US 4927007 A
A troughing conveyor support assembly for an endless conveyor belt having a pair of laterally spaced rigid supports wherein each support is fastened to the outer shell of a torsion spring. Each torsion spring has an inner shaft member that is connected to one end of a pivotable arm member. The arm member has its other end connected to a rod, the laterally spaced rods pivotally support the respective ends of a flexible tensile backing member which in turn has a strip of low friction material secured thereto for support the bottom surface of a conveyor belt.
1. A troughing conveyor support assembly for supporting a conveyor belt for longitudinal movement thereover comprising an elongated flexible belt support, said belt support having an elongated and transversely extending flexible backing layer, said backing layer having a layer of low friction material adhered thereto for supporting the passage of said conveyor belt thereover, said backing layer having a pair of end portions, a pair of torsion springs, each torsion spring having a shell member and a shaft member, each of said torsion springs having an elastomeric sleeve interconnecting said shell member and said shaft member for relative rotational movement of one of said members relative to the remaining one of said members, each torsion spring having one of said members connected to one of said end portions of said backing layer, a pair of rigid supports respectively connected to the other one of said members of said torsion springs to provide a catenary support to said conveyor belt under load.
2. A troughing conveyor support assembly as set forth in claim 1 wherein each of said elastomeric sleeves are under compression by the interconnection between said shell members and said shaft members with said elastomeric members.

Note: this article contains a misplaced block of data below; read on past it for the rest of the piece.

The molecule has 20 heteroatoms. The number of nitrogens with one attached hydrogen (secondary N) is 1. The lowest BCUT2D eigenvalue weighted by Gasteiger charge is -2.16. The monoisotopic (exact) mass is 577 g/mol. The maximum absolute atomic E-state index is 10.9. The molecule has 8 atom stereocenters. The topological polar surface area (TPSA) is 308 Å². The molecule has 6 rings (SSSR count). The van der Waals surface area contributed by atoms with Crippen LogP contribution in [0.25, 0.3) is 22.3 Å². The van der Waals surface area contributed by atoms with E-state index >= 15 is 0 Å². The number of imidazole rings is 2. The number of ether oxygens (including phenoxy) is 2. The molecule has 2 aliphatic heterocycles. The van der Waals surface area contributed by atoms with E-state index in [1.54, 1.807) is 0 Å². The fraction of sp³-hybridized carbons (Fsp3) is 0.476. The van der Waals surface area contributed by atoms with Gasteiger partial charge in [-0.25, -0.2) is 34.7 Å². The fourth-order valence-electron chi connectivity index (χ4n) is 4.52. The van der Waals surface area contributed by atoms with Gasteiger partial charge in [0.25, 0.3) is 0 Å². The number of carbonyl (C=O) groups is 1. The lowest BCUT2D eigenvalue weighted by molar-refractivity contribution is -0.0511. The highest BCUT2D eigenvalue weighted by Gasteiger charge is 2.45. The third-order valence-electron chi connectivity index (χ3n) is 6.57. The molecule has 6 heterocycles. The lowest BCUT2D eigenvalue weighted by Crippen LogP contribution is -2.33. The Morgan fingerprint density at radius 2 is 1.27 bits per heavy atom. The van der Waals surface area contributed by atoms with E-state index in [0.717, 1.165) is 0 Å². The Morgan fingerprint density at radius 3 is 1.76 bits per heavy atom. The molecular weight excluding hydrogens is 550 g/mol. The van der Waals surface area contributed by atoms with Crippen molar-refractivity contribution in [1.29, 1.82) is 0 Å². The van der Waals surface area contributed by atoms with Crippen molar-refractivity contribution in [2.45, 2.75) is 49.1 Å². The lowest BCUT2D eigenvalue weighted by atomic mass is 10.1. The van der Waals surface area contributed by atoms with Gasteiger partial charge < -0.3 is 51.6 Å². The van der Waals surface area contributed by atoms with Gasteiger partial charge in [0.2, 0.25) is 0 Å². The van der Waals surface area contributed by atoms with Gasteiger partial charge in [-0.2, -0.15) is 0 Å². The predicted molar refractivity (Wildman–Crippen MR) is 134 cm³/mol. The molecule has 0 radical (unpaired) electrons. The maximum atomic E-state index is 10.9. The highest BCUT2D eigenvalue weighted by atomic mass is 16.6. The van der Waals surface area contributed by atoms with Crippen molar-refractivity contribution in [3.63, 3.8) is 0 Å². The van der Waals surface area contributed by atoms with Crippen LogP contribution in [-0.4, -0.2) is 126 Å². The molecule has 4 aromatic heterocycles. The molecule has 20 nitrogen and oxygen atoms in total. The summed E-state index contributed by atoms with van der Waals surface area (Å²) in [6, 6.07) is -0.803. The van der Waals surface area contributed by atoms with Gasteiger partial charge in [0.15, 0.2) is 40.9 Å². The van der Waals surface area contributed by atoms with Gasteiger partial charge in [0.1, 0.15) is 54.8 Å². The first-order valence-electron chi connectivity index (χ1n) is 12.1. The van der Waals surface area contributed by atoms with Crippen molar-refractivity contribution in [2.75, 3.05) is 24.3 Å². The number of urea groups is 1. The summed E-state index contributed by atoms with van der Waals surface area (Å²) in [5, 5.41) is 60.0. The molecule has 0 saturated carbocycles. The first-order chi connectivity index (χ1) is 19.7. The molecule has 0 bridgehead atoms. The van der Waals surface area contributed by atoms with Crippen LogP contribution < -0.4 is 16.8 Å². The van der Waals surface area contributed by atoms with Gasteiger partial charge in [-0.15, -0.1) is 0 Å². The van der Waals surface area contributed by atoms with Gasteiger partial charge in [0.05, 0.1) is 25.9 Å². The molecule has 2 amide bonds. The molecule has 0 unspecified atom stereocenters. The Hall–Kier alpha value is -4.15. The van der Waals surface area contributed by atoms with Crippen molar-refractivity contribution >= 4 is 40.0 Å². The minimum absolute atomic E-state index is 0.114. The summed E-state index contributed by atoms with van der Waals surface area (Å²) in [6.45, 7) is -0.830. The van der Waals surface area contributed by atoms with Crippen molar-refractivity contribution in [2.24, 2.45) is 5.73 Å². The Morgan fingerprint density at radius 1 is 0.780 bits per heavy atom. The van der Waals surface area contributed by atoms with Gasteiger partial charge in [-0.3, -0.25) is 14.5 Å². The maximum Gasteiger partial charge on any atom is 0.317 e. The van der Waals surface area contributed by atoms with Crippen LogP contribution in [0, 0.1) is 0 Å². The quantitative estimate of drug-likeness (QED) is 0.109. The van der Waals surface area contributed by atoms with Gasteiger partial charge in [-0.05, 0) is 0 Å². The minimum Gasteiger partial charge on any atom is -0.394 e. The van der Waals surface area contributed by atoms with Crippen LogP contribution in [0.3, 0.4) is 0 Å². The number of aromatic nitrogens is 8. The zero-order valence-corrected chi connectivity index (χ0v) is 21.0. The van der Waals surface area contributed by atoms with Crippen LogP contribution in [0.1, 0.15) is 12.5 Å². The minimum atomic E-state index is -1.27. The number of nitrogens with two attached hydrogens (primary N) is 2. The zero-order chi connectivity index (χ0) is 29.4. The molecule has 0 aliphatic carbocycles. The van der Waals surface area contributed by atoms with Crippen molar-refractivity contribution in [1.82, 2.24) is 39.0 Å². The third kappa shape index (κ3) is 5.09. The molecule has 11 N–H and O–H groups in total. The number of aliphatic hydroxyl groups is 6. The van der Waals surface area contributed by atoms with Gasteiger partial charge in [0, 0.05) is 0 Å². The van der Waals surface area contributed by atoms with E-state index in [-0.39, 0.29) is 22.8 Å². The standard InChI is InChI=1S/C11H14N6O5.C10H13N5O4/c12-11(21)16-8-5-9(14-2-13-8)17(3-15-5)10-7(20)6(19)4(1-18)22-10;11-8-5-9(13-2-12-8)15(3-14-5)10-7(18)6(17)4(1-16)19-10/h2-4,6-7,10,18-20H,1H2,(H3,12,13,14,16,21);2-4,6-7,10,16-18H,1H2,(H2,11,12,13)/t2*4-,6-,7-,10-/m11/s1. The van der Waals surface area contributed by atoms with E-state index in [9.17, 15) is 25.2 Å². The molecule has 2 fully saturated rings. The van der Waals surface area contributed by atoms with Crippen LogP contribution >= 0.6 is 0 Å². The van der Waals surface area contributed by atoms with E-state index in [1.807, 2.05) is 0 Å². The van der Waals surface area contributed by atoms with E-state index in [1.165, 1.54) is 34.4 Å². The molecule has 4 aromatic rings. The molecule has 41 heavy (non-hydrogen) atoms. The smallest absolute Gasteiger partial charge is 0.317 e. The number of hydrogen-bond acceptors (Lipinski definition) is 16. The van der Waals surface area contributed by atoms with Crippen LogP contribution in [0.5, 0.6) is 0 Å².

3. A troughing conveyor support assembly as set forth in claim 2 wherein said relative rotational movement of one of said members relative to the remaining one of said members defines an axis that lies in a direction that is normal to a plane that contains said elongated flexible belt support.
4. A troughing conveyor support assembly as set forth in claim 2 wherein said layer of low friction material is an ultra high molecular weight polyethylene material.
5. A troughing conveyor support assembly for supporting a conveyor belt for longitudinal movement thereover comprising a pair of laterally spaced rigid supports, an outer shell member secured to each of said supports, each shell member having an inner peripheral surface, an elastomeric sleeve secured to said inner peripheral surface of each of said outer shell members, each of said sleeves having an inner peripheral surface, a shaft member secured to the said inner peripheral surface of each of said sleeves, each of said shafts having an axis, an arm member having one end pivotally secured to each of said shafts for pivoting about said axis of said respective shafts, a flexible backing member having spaced ends that extend between said rigid supports, the other ends of said arm members pivotally securing the respective end of said flexible backing member that extends between said rigid supports, and a strip of low friction material secured to said backing member and yielding therewith to assume a catenary curve under a loaded conveyor belt supported thereby.
This invention relates to conveyors and more particularly to a conveyor support for slidingly supporting such conveyor as well as for absorbing the impact forces imposed on the conveyor during the dumping of loads as on the upper run of an endless conveyor.